The Remote Desktop Session through RDP has a different TeamViewer ID than the standard service running. When you tell the server to remote reboot it gives you the prompt that “Multi User View Mode is enabled” and that logging on again will require you to log in with the new ID XXX XXX XXX. To connect to the correct ID note it down and then cancel the remote reboot. Once that is finished you can log out of the RDP and then log in with the new TeamViewer ID. This will be your permanent ID outside of the RDP Scope.
Lots of people looking for something like this on the Internet so I took a lot of information and compiled it together so that people can get hybrid style 2.x sites to connect to both MySQL and MSSQL without the need for a windows machine.
Not much to it folks just download the plugin and then set it up according to the git README. I’ve got a few things I have left to do on this including making some changes to the more advanced features that I haven’t fully tested but this should do for most basic things.
Interesting note after installing the patches to Debian servers for Heartbleed you need to restart any services that are dependent on SSL. Even though it says you do not, the Heartbleed bug remains until services are restarted manually.
For a while now I’ve been using Paypal Web Payments Pro. I also use the cakePHP framework almost exclusively and have written several pieces of code for it. My most recent code was a Component used to access the NVP Methods of the WebPaymentsPro API. I had released this code on BitBucket, but then decided to actually make it into a Plugin available at https://github.com/cpierce/paypalwpp-plugin-for-cakephp-2.x. I hope this helps someone out there using Paypal WPP and CakePHP 2.x. The data is sent using CURL so php5-curl support is required. It is also recommended to use an SSL Certificate when dealing with credit cards on the web.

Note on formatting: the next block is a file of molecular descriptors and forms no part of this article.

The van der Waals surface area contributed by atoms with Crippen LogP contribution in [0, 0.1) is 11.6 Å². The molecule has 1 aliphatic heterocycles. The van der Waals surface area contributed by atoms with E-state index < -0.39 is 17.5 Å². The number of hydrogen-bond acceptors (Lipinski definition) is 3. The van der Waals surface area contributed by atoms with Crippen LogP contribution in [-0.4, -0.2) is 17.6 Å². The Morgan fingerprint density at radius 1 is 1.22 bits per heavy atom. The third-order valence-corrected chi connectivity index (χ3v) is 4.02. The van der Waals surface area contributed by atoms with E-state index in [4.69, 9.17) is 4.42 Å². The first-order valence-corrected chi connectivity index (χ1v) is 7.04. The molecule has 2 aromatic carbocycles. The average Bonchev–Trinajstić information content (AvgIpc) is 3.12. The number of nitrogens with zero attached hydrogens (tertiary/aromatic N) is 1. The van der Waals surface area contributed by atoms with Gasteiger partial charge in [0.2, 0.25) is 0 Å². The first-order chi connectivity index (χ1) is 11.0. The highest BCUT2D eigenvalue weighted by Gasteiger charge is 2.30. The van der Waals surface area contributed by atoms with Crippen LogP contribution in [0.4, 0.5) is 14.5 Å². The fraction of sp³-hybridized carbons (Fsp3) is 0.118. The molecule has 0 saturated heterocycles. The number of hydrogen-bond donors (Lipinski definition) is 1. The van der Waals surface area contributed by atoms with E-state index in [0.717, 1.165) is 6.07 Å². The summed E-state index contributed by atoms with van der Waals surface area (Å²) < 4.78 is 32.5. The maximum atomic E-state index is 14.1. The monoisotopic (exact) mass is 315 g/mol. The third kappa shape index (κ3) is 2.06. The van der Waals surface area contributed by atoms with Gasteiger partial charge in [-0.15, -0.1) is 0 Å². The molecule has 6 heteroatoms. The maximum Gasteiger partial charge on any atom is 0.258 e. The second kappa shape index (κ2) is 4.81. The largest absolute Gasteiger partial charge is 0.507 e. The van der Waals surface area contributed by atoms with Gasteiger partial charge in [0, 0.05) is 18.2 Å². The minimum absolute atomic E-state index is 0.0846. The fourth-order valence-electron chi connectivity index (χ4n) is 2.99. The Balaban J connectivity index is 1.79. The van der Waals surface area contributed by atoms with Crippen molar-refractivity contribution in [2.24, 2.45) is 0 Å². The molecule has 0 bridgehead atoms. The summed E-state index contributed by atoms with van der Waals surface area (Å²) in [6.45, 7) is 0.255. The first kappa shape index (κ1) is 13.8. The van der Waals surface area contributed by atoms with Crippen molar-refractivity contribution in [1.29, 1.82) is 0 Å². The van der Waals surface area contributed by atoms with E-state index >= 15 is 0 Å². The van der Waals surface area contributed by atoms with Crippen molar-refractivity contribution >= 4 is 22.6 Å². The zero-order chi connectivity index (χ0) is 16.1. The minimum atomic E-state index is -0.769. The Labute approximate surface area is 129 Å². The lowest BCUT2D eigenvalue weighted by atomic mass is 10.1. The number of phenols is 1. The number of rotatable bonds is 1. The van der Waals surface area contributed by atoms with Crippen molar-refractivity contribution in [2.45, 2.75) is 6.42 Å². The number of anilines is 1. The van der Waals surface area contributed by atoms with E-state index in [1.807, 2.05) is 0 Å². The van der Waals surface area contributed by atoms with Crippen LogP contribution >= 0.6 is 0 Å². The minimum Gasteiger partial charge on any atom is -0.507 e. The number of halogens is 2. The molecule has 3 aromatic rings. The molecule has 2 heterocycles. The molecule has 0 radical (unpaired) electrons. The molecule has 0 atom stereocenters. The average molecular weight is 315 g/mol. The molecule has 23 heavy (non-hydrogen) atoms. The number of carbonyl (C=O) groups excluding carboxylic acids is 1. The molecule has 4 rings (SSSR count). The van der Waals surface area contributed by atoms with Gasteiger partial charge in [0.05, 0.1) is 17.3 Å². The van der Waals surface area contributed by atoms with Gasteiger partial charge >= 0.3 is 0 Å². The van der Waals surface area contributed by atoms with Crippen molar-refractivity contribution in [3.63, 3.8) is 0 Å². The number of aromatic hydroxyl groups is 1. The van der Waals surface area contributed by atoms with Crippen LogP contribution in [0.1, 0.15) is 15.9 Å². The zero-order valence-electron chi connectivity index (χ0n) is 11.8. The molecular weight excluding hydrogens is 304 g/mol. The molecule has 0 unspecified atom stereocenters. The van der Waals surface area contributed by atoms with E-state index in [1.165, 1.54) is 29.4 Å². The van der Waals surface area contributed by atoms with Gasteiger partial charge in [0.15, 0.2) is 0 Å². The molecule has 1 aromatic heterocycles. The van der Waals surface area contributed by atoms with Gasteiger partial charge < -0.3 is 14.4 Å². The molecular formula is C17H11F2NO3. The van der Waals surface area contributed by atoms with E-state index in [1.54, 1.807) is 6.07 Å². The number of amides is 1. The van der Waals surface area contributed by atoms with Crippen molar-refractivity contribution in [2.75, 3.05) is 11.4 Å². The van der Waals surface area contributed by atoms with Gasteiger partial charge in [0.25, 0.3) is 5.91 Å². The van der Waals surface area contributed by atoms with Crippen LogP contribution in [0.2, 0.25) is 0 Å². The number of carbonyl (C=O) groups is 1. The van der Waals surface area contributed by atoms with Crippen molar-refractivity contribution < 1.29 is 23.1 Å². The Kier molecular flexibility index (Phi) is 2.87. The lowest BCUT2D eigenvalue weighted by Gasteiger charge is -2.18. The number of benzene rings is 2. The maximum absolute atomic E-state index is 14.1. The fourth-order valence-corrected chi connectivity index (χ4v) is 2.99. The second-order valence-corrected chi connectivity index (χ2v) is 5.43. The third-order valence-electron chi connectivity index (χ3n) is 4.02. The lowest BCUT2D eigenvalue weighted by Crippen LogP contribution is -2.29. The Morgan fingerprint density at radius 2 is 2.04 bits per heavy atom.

Several clients have been getting this in the mail. The PDF attachment shows a bill owed for $65.00 to DNS Services. At first glance it looks sound enough and DNS is one of those things that seem like something you need if you have a website. The icing on the cake is that they even point out a few things that are familiar including the current DNS (ns.csdurant.com / ns2.csdurant.com in this case), Mail servers, etc. The big things to note here are the items I highlighted in green. Name Server 3 and 4 while they seem to be from DNS services show inactive. Also in the glob of fine print at the bottom you see “You are under no obligation to make any payments on account of this offer unless you accept this offer.” And finally, “DNS Services is not affiliated with your current Name Server Provider. Despite the warnings several clients have called asking if they owe this bill.
Don’t be scammed by these mailings. This information is all available to anyone publicly via a command known as whois. These people are just trying to get your money much like the fake yellow page ad’s of yesterday’s scammers. While these people aren’t really doing anything illegal they are in my opinion performing shady business practices which try to trick people into becoming their customers.
Website design has been around long enough by now that you would think there wouldn’t be so many terrible websites out there. Today I thought I’d discuss my opinions on why so many of these still exist and continue to exist. I’ll be honest with you as well, I’ve even created several of these monsters. Not necessarily willingly but sometimes what the customer wants isn’t what the customer needs and the result turns out to be catastrophic. Continue reading The reason site design turns bad.
Photos are all over the internet. Someone [or some thing] puts them there with HTML code most generally. This is usually done with a piece of code in HTML known as . The img tag as we’ll refer to it in this post is most generally used to display images on a page but often the image is left bare and raw and causes the page to look ever so BLAH. Continue reading Making images [IMG] look nice with CSS Styling